How we spend our money on transportation is a big part of the economy. The purchase of an automobile is the second largest expenditure after a home. There are lots of options and because cars are expensive, we tend to weigh the options carefully. Fuel cost is the most obvious single cost related to the car purchase, but overall purchase price is the barrier to entry for EVs and hybrids.
According to one source, there were approximately 96,000 electric cars sold in the US last year, with sales of Volt roughly flat over last year at 23,000 units. At an estimated $34,185 selling price that would be over $786 million in revenue last year. This seems a staggering amount of money, but 23,000 units in a market that makes and sells 16 million cars is really not a lot to get excited about. Most vehicle companies are unable to break even on a new product introduction with less than 50,000 units of production because of the massive investment required to bring a new car to production.
The fundamental point of the electric car is the mechanical efficiency of the drive train. By EPA and manufacturers estimates, a pure electric vehicle is able to operate at roughly 100 MPGe. In this case the MPGe metric helps since the energy equivalence is unequivocal. It is also consistent with the general claim that gasoline engine drive trains are only 25-30% efficient for transportation. Cars typically get 25-30mpg.
The IRS allows $.56/mile for vehicle operating expense. This includes insurance, maintenance, everything.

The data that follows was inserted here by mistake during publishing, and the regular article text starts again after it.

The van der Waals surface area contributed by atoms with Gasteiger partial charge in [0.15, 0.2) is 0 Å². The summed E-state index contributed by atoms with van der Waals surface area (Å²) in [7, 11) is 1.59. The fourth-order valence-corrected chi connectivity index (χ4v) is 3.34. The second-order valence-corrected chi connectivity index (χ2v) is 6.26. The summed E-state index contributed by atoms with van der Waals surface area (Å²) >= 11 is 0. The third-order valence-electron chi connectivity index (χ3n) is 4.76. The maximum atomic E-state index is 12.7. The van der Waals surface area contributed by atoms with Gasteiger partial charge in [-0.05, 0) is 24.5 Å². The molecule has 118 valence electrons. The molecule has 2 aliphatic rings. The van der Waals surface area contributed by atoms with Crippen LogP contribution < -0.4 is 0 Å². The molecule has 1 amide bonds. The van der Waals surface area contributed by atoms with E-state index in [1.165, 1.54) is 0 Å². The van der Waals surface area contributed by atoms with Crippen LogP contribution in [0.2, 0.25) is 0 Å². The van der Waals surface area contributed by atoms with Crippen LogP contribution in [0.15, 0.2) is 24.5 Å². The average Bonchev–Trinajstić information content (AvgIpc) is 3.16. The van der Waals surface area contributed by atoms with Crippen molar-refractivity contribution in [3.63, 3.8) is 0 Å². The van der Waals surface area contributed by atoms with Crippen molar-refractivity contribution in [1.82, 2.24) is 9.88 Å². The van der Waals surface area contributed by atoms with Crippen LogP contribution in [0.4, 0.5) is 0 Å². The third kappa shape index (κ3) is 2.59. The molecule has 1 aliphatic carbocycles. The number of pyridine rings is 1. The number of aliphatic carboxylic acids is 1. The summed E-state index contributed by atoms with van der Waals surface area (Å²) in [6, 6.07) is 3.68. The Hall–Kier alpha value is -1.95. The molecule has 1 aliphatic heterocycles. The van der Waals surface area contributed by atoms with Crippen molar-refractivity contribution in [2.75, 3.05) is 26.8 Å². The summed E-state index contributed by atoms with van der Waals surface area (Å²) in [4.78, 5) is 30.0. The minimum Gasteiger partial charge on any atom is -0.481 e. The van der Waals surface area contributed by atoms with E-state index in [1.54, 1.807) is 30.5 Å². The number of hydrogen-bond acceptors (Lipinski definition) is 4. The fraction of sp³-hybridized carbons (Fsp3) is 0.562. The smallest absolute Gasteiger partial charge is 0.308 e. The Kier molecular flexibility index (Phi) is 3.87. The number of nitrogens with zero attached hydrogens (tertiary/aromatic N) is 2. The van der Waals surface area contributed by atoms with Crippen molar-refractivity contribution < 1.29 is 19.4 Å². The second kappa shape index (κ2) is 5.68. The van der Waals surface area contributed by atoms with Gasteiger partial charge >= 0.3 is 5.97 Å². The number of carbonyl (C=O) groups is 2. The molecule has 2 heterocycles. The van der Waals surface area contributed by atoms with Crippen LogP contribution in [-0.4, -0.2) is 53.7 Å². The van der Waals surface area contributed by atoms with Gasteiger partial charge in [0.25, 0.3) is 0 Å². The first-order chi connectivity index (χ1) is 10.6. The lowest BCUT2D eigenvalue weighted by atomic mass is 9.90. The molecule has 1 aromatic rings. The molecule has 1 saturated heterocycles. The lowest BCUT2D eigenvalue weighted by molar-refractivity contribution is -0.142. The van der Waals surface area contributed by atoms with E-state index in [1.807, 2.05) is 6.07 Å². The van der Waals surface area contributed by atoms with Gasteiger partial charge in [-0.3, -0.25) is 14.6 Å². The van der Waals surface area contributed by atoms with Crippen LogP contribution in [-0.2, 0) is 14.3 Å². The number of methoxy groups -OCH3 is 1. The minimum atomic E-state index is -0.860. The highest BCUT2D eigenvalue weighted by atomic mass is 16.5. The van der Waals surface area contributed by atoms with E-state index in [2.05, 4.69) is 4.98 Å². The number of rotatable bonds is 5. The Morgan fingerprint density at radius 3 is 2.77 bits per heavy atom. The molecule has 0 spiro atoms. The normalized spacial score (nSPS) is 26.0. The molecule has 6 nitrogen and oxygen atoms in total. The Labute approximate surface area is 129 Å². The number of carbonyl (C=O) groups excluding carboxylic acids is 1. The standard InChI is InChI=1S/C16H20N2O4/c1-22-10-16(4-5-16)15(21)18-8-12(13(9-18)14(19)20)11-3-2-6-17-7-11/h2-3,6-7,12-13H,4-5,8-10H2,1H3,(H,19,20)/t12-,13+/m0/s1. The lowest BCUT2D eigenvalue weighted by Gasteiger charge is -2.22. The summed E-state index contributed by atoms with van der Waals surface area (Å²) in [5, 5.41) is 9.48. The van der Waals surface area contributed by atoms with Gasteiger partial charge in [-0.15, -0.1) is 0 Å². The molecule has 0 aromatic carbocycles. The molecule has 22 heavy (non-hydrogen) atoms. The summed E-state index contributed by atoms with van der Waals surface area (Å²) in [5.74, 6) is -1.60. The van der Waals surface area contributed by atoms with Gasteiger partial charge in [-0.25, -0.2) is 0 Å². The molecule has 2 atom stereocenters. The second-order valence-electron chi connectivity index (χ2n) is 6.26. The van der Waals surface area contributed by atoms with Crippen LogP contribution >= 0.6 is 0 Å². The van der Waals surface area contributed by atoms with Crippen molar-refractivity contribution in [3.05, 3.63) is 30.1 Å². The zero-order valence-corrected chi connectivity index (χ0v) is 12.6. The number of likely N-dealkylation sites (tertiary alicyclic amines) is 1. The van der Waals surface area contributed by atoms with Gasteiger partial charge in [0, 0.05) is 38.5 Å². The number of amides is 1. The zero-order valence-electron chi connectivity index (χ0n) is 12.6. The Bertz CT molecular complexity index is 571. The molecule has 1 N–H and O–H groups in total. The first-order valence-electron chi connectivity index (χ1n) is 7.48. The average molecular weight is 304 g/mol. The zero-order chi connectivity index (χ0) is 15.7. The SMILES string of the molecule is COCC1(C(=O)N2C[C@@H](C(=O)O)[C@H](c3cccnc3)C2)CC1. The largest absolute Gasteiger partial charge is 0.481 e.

If you can charge your EV from the grid, the energy cost per mile depending on where you live will be between $.04/mile and $.08/mile. Given that there is nothing to maintain on an EV, this starts looking very attractive. If you invest $6500 (guesstimate) on a solar charging system at home, and assuming a 30 life to the equipment, you can produce electricity to charge your car and lower the cost per mile to around $.02/mile. In all likelihood you will have some extra power, so if you use it or sell it the utility there is additional revenue benefit.
But the efficiency and operating cost benefits are not sufficient to propel the EV to the 1/3 share of the market that it had in the 1920s. Which is kind of ironic. It has to be based on lower vehicle costs that make the EV significantly more attractive.
For the short term, EVs are still a niche product. Purchase of an EV is a preference that only a limited number of people can afford, until something changes.
Maybe the upcoming Tesla battery factory will change the biggest cost factor in the EV, the battery itself.